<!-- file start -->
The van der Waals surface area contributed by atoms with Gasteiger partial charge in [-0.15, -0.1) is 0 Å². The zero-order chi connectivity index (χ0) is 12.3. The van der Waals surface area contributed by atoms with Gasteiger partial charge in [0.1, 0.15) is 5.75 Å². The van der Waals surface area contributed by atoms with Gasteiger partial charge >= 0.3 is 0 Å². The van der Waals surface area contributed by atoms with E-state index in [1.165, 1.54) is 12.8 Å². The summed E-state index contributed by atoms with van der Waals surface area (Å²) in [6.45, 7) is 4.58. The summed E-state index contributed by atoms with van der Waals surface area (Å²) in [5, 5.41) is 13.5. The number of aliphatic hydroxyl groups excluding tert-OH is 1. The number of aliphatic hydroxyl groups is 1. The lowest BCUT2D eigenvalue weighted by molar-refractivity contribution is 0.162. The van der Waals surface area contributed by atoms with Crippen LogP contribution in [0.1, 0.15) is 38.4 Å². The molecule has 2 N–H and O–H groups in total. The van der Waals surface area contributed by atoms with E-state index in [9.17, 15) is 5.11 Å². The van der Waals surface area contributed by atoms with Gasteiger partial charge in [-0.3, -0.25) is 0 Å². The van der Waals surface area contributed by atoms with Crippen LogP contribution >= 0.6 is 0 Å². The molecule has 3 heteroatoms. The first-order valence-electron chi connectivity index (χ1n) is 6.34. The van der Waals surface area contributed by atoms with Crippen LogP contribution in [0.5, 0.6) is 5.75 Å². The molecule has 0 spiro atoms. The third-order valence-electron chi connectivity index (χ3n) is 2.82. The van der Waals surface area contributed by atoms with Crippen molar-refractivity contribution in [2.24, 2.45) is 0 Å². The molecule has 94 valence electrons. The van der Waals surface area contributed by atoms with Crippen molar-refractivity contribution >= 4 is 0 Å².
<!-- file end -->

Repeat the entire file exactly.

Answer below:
The van der Waals surface area contributed by atoms with Gasteiger partial charge in [-0.15, -0.1) is 0 Å². The zero-order chi connectivity index (χ0) is 12.3. The van der Waals surface area contributed by atoms with Gasteiger partial charge in [0.1, 0.15) is 5.75 Å². The van der Waals surface area contributed by atoms with Gasteiger partial charge >= 0.3 is 0 Å². The van der Waals surface area contributed by atoms with E-state index in [1.165, 1.54) is 12.8 Å². The summed E-state index contributed by atoms with van der Waals surface area (Å²) in [6.45, 7) is 4.58. The summed E-state index contributed by atoms with van der Waals surface area (Å²) in [5, 5.41) is 13.5. The number of aliphatic hydroxyl groups excluding tert-OH is 1. The number of aliphatic hydroxyl groups is 1. The lowest BCUT2D eigenvalue weighted by molar-refractivity contribution is 0.162. The van der Waals surface area contributed by atoms with Crippen LogP contribution in [0.1, 0.15) is 38.4 Å². The molecule has 2 N–H and O–H groups in total. The van der Waals surface area contributed by atoms with E-state index in [9.17, 15) is 5.11 Å². The van der Waals surface area contributed by atoms with Gasteiger partial charge in [-0.3, -0.25) is 0 Å². The van der Waals surface area contributed by atoms with Crippen LogP contribution >= 0.6 is 0 Å². The molecule has 3 heteroatoms. The first-order valence-electron chi connectivity index (χ1n) is 6.34. The van der Waals surface area contributed by atoms with Crippen LogP contribution in [0.5, 0.6) is 5.75 Å². The molecule has 0 spiro atoms. The third-order valence-electron chi connectivity index (χ3n) is 2.82. The van der Waals surface area contributed by atoms with Crippen molar-refractivity contribution in [2.24, 2.45) is 0 Å². The molecule has 94 valence electrons. The van der Waals surface area contributed by atoms with Crippen molar-refractivity contribution >= 4 is 0 Å².